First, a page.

1) As a verb it could refer to the customary right of turning animals or poultry into the stubble after harvest (EDD).
c.1547 the inhabytantes of ... Saxton ... have usyd tyme owte of mynd yerely after harvest done to shake wyth theyre beastes and cattelles in the sayd too closes. Perhaps this was originally to feed on the shaken corn, the grain that had fallen to the ground: 1642 Oates are a graine that may bee cutte greener then any other white corne ... the hinder ende of them will shake afore yow can gette to mowe them, Elmswell.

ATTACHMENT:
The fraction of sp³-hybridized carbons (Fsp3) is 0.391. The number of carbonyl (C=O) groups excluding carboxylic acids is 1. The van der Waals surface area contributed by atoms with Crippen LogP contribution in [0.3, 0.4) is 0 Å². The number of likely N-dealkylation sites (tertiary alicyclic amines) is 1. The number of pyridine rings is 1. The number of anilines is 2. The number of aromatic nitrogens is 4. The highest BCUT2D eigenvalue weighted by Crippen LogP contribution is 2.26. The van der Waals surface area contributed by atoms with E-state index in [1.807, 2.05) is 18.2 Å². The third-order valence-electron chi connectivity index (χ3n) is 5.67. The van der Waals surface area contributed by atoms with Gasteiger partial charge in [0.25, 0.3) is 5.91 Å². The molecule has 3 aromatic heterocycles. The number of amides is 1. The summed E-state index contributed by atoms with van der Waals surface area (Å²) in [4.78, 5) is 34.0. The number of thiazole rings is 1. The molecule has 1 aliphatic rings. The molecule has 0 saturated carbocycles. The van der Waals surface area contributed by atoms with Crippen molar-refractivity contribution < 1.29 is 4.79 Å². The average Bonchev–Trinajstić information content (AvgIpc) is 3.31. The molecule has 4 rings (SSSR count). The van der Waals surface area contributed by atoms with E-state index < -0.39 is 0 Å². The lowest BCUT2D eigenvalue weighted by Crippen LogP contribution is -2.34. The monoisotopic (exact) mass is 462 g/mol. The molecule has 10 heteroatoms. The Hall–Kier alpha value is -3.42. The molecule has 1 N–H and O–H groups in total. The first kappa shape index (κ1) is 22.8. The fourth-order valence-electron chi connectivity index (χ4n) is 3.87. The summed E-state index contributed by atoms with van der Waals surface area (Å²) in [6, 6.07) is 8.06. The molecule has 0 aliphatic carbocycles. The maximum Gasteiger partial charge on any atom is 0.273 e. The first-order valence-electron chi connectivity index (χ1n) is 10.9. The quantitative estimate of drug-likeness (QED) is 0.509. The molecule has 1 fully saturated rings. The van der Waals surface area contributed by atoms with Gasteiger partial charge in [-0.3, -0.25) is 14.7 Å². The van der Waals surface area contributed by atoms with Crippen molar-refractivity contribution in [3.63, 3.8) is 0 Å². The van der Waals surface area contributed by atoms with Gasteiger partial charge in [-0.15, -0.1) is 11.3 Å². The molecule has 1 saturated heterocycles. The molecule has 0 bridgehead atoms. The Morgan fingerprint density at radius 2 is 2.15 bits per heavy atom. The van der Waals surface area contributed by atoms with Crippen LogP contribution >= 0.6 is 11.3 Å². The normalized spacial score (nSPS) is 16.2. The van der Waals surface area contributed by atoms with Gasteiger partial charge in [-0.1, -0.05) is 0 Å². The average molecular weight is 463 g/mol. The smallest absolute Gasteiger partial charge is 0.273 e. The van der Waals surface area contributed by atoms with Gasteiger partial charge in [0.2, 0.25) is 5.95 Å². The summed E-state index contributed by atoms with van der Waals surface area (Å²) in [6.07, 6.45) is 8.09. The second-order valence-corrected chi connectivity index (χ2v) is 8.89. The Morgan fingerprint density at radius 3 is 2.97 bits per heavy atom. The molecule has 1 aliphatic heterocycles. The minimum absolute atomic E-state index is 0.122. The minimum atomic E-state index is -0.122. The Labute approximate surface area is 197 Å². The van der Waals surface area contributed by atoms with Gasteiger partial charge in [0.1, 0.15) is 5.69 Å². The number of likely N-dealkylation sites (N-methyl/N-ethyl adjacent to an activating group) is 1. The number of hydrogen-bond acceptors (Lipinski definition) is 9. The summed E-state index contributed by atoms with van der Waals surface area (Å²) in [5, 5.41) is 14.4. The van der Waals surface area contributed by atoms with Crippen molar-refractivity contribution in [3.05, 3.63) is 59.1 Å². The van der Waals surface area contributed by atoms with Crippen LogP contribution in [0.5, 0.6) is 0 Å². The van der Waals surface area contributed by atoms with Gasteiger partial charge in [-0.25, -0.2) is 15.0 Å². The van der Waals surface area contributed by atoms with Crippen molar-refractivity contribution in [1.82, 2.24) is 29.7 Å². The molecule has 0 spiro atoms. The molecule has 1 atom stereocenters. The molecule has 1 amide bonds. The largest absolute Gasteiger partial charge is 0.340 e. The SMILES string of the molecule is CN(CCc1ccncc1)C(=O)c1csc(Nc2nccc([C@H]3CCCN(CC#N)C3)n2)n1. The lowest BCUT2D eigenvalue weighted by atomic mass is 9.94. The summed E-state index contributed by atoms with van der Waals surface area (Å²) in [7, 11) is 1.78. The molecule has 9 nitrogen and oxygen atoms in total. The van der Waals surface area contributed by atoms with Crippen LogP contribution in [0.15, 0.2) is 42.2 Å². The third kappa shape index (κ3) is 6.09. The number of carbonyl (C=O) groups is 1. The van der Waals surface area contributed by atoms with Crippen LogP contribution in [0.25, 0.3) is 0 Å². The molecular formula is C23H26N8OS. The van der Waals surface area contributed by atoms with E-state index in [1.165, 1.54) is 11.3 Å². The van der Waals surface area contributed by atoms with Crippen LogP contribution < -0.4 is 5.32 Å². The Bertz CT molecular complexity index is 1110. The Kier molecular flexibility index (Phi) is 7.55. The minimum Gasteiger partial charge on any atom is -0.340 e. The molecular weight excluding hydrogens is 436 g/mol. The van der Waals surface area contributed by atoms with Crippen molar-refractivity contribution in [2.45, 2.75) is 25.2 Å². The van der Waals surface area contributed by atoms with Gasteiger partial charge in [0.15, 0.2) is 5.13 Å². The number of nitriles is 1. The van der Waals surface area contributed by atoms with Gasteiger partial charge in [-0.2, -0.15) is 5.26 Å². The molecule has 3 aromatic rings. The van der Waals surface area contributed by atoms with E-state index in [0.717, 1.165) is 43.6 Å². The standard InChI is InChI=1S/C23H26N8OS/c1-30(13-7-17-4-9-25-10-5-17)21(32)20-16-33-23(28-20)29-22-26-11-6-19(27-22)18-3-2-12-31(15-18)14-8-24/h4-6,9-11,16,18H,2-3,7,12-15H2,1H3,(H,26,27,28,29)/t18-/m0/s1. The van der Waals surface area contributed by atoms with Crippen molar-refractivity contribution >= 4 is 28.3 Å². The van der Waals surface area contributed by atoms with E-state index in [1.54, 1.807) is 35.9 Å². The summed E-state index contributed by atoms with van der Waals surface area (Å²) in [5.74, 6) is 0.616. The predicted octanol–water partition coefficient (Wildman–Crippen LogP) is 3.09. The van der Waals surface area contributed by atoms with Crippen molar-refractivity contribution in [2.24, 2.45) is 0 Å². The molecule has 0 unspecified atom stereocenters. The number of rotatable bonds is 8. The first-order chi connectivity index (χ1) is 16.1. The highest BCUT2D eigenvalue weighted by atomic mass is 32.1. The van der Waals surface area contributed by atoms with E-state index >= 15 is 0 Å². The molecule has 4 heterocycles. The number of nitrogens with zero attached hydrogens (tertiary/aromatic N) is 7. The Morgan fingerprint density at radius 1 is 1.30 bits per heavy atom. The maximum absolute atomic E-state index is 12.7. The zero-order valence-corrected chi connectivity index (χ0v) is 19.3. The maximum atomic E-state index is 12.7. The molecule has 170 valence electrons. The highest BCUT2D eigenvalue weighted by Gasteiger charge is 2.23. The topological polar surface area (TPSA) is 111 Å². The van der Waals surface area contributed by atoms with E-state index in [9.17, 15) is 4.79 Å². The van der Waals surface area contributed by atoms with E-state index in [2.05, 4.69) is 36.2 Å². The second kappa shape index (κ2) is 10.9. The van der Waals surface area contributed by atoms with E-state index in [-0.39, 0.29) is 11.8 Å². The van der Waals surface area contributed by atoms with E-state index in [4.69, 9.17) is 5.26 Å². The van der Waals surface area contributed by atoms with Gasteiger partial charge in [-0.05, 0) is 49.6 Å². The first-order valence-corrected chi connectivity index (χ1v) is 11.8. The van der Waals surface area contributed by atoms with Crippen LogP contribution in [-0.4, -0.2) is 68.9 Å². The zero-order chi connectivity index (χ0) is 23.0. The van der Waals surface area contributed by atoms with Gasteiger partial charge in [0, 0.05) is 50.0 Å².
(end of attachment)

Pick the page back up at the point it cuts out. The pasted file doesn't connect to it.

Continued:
2) The noun is used of a fissure or cleft in timber which developed during a tree’s growth.
1686 boards without either shake or sappe or any other thing which may be thought to be hurtfull, Conistone. The condition is considered to be a defect and was so described by the Lepton horticulturist William Pontey in The Forest Pruner. Under the heading Shaken Timber he gave some credence to the view that such cracks might be wind damage but cautioned against thinking that might be the only cause. A North Riding document also gives it as a defect: a.1660 many old doterelles … decayed and shaken trees, Wheeldale. It could also refer to the harm caused by coal-getting, both underground and on the surface: 1683 the grounds are so shaken and spoyled by the undermining thereof and by the coal slack and rubbish that lye upon the same that little or no profit can ever be made, Whitkirk.